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The Egg Float Test

Egg test: how to use the egg float test to know if an egg has gone bad by checking it's floating behavior underwater

Together, and with the help of a small bowl of water, let’s save millions of perfectly good eggs from being thrown away using the egg float test. Egg shells are very slightly porous. Over time, air seeps into the shell making it lighter than it was, and, when it is old and no longer good to eat, it floats. Hence, the egg float test.

Here's how to test your eggs. Carefully, place an egg into water taking care not to crack it, and watch. If the egg:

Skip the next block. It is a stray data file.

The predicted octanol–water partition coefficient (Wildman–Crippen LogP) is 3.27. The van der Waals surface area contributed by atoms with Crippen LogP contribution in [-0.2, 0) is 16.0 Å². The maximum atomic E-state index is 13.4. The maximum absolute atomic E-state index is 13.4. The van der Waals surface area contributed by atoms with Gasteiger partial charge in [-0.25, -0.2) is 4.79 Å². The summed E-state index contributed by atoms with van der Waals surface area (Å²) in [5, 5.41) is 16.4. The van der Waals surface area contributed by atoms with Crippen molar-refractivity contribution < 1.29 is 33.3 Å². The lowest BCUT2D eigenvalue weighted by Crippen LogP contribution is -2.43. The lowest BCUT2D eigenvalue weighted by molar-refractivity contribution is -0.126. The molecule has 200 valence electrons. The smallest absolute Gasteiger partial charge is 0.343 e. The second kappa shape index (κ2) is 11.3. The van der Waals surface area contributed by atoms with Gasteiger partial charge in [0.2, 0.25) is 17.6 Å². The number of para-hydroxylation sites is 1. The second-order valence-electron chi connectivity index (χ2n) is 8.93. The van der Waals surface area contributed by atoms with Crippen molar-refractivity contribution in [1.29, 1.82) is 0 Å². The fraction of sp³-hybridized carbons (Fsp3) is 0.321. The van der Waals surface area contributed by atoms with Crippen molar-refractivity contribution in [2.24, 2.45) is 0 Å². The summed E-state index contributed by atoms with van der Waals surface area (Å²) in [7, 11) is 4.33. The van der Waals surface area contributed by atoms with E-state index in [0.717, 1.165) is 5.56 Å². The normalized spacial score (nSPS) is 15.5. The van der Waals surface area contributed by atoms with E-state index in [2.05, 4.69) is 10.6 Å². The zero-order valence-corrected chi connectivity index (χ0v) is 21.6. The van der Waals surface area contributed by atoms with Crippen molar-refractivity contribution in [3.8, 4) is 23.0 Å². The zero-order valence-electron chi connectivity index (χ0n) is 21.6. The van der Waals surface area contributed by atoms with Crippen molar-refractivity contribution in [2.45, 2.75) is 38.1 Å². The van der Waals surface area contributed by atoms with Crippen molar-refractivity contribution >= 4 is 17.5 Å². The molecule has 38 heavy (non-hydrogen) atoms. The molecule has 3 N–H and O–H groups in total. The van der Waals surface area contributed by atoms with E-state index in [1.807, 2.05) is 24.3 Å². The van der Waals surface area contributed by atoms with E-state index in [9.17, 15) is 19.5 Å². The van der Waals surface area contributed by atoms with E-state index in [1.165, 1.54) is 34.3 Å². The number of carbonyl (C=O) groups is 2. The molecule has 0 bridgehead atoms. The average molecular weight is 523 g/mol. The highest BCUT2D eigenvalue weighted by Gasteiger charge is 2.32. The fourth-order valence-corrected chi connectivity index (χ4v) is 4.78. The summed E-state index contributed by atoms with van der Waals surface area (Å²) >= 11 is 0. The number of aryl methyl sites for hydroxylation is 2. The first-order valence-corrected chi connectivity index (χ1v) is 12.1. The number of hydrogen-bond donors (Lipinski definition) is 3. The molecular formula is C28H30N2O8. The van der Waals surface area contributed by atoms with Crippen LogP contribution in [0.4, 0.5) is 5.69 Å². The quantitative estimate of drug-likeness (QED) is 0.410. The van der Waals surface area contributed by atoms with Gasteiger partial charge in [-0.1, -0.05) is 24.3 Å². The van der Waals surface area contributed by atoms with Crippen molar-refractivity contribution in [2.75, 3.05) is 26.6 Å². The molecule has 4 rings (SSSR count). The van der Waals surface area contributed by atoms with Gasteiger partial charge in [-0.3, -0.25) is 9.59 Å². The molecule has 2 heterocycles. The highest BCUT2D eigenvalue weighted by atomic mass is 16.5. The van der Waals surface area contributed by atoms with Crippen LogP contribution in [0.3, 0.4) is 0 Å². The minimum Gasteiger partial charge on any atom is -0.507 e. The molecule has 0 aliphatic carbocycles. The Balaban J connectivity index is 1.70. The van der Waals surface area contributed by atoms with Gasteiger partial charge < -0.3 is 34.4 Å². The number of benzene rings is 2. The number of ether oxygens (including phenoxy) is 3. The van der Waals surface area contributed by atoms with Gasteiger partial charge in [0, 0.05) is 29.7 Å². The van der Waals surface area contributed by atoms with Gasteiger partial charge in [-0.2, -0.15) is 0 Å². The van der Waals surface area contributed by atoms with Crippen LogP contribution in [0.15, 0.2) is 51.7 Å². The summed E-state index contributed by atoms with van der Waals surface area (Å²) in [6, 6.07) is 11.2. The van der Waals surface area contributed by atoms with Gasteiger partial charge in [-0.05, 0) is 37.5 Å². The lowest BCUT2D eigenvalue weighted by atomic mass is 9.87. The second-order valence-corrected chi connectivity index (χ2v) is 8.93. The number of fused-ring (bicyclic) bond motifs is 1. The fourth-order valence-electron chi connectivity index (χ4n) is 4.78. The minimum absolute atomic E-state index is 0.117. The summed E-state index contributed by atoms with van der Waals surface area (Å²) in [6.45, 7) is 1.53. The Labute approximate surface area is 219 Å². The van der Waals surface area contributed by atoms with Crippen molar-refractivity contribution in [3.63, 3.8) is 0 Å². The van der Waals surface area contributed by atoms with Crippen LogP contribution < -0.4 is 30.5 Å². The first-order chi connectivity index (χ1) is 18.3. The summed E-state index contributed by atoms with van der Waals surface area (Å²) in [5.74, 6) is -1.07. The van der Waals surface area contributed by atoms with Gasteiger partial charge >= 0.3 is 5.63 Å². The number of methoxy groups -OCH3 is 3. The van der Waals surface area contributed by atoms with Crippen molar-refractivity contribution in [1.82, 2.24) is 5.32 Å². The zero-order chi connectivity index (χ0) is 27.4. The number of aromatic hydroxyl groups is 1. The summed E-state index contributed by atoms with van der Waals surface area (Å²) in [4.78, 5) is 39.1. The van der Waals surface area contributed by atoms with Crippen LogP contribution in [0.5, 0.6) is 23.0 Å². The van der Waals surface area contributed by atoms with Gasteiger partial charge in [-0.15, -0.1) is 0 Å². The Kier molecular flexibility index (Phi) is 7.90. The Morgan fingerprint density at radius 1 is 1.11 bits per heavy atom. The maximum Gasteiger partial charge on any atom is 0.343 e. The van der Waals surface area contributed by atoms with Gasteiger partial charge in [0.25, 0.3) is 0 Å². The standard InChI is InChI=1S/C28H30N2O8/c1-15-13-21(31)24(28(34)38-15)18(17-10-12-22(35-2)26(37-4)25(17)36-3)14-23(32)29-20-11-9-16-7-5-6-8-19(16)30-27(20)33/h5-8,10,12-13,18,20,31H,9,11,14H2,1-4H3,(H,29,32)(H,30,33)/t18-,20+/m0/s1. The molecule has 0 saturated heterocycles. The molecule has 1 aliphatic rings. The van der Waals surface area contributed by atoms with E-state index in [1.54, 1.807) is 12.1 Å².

1. …sinks to the bottom and sits on its side, then it’s fresh and good to eat.
  2. …sinks to the bottom but perches on its end, then it’s good to eat, but should be eaten soon — it’s been around long enough to get enough air in it to start lifting it off the bottom.
  3. …floats to the surface, then it’s old and likely no longer good to eat.

Word is that it’s not a good idea to wash eggs well before you plan to use them as it removes a natural membrane coating on them called bloom that protects the eggs from bacteria. So best to only wash them when you’re ready to eat them.

Now, does anyone know of an equivalent test for avocadoes?


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